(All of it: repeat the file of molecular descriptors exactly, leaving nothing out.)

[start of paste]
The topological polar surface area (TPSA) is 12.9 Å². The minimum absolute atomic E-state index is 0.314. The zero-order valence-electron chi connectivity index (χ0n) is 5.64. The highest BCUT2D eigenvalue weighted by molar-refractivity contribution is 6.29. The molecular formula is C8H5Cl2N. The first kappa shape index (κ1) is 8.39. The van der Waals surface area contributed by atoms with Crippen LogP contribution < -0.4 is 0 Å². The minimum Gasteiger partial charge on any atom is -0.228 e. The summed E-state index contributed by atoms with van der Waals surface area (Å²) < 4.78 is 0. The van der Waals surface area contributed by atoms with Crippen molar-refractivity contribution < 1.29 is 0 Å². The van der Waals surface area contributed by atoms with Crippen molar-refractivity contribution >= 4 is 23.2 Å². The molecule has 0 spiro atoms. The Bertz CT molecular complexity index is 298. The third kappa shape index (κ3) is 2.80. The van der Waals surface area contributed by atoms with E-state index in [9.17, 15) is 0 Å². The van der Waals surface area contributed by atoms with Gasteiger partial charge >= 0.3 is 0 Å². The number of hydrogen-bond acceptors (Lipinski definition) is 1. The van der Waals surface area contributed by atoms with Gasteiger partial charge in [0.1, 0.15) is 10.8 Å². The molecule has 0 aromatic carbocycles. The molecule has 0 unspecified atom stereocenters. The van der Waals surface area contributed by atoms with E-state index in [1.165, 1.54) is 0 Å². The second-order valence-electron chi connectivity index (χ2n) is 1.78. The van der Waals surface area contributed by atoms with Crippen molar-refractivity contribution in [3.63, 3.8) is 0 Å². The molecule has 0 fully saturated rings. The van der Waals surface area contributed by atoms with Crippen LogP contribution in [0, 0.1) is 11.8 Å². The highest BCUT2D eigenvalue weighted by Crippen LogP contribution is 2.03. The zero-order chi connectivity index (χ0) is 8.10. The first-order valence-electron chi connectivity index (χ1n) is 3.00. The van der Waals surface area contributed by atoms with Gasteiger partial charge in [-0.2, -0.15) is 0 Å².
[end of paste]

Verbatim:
The topological polar surface area (TPSA) is 12.9 Å². The minimum absolute atomic E-state index is 0.314. The zero-order valence-electron chi connectivity index (χ0n) is 5.64. The highest BCUT2D eigenvalue weighted by molar-refractivity contribution is 6.29. The molecular formula is C8H5Cl2N. The first kappa shape index (κ1) is 8.39. The van der Waals surface area contributed by atoms with Crippen LogP contribution < -0.4 is 0 Å². The minimum Gasteiger partial charge on any atom is -0.228 e. The summed E-state index contributed by atoms with van der Waals surface area (Å²) < 4.78 is 0. The van der Waals surface area contributed by atoms with Crippen molar-refractivity contribution < 1.29 is 0 Å². The van der Waals surface area contributed by atoms with Crippen molar-refractivity contribution >= 4 is 23.2 Å². The molecule has 0 spiro atoms. The Bertz CT molecular complexity index is 298. The third kappa shape index (κ3) is 2.80. The van der Waals surface area contributed by atoms with E-state index in [9.17, 15) is 0 Å². The van der Waals surface area contributed by atoms with Gasteiger partial charge >= 0.3 is 0 Å². The number of hydrogen-bond acceptors (Lipinski definition) is 1. The van der Waals surface area contributed by atoms with Gasteiger partial charge in [0.1, 0.15) is 10.8 Å². The molecule has 0 aromatic carbocycles. The molecule has 0 unspecified atom stereocenters. The van der Waals surface area contributed by atoms with E-state index in [1.165, 1.54) is 0 Å². The second-order valence-electron chi connectivity index (χ2n) is 1.78. The van der Waals surface area contributed by atoms with Crippen molar-refractivity contribution in [3.63, 3.8) is 0 Å². The molecule has 0 fully saturated rings. The van der Waals surface area contributed by atoms with Crippen LogP contribution in [0, 0.1) is 11.8 Å². The highest BCUT2D eigenvalue weighted by Crippen LogP contribution is 2.03. The zero-order chi connectivity index (χ0) is 8.10. The first-order valence-electron chi connectivity index (χ1n) is 3.00. The van der Waals surface area contributed by atoms with Gasteiger partial charge in [-0.2, -0.15) is 0 Å².